How to Strength Train Your Trapezius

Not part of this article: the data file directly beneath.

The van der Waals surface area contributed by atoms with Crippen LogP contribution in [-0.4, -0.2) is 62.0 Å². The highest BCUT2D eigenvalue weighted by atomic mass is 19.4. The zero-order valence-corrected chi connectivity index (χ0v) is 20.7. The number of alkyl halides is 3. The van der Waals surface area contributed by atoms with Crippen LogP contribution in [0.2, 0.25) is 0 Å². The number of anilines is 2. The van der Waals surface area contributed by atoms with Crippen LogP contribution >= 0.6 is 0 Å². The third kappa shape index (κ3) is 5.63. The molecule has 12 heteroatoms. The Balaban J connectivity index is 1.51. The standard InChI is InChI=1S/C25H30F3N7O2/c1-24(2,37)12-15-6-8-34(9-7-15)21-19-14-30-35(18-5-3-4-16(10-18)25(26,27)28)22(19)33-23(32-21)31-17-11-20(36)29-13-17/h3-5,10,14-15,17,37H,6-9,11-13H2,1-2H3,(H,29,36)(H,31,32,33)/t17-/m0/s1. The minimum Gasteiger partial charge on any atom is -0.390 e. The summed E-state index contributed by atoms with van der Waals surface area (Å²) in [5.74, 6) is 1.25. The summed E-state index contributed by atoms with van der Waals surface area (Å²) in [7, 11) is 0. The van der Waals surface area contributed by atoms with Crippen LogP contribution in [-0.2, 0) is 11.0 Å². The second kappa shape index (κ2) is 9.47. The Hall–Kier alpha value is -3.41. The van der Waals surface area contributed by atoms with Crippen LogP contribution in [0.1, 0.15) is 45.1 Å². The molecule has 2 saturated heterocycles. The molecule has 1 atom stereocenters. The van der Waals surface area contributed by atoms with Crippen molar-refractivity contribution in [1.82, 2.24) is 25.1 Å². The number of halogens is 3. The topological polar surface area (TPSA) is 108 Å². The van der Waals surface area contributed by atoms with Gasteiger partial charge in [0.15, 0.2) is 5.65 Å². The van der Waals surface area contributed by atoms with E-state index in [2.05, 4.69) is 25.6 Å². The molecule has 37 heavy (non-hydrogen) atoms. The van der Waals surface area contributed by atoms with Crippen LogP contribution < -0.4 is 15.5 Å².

Continuing with the muscles of the upper back, the trapezius is the featured muscle of this week’s Muscle Monday! As a whole, the trapezius, or “traps”, begin on the occipital condyles or base of the skull all the way to the last vertebrae of your thoracic spine, and end on different parts of the scapulae. Due to the span of this muscle, the trapezius performs a number of jobs. The upper fibers allow lateral flexion, extension and rotation of the neck as well as elevation of the scapulae. The middle fibers sit on top of the rhomboids and perform adduction, elevation and upward rotation of the shoulder blades. The lower fibers follow suit by depressing the scapulae and allowing spinal extension. For maximum benefit, the trapezius should be trained in all angles to recruit the most amount of fibers. Additionally, depending on the lifestyle a person leads, the traps are often tight and cause stiff neck and potentially headaches. Proper stretching throughout the day will help to alleviate symptoms. Due to the location of the muscle, allow gravity to initiate the stretch, and do not forcefully pull on your head causing strain on the cervical spine. Follow up with the video posted below for demonstrations and explanations for training these muscles.
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